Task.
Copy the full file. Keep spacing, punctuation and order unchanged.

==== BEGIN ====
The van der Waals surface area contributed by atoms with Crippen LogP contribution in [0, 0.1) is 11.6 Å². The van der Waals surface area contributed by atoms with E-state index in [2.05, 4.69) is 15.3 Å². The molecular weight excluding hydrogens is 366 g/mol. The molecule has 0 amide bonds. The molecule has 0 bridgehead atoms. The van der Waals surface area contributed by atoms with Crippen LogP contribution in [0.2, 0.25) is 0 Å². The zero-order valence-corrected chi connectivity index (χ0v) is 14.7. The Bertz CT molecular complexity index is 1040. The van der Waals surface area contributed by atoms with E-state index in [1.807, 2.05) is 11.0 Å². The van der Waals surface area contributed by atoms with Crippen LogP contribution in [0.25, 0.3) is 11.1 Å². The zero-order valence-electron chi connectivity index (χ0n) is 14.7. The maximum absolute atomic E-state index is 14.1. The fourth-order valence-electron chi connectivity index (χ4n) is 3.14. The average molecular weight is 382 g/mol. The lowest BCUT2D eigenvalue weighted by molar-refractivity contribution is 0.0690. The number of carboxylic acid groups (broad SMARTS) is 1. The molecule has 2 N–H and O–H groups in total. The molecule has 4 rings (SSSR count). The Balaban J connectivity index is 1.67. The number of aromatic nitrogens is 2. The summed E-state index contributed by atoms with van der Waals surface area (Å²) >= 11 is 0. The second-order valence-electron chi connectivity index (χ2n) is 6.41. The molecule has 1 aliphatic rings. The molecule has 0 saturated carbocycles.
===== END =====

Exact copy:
The van der Waals surface area contributed by atoms with Crippen LogP contribution in [0, 0.1) is 11.6 Å². The van der Waals surface area contributed by atoms with E-state index in [2.05, 4.69) is 15.3 Å². The molecular weight excluding hydrogens is 366 g/mol. The molecule has 0 amide bonds. The molecule has 0 bridgehead atoms. The van der Waals surface area contributed by atoms with Crippen LogP contribution in [0.2, 0.25) is 0 Å². The zero-order valence-corrected chi connectivity index (χ0v) is 14.7. The Bertz CT molecular complexity index is 1040. The van der Waals surface area contributed by atoms with E-state index in [1.807, 2.05) is 11.0 Å². The van der Waals surface area contributed by atoms with Crippen LogP contribution in [0.25, 0.3) is 11.1 Å². The zero-order valence-electron chi connectivity index (χ0n) is 14.7. The maximum absolute atomic E-state index is 14.1. The fourth-order valence-electron chi connectivity index (χ4n) is 3.14. The average molecular weight is 382 g/mol. The lowest BCUT2D eigenvalue weighted by molar-refractivity contribution is 0.0690. The number of carboxylic acid groups (broad SMARTS) is 1. The molecule has 2 N–H and O–H groups in total. The molecule has 4 rings (SSSR count). The Balaban J connectivity index is 1.67. The number of aromatic nitrogens is 2. The summed E-state index contributed by atoms with van der Waals surface area (Å²) >= 11 is 0. The second-order valence-electron chi connectivity index (χ2n) is 6.41. The molecule has 1 aliphatic rings. The molecule has 0 saturated carbocycles.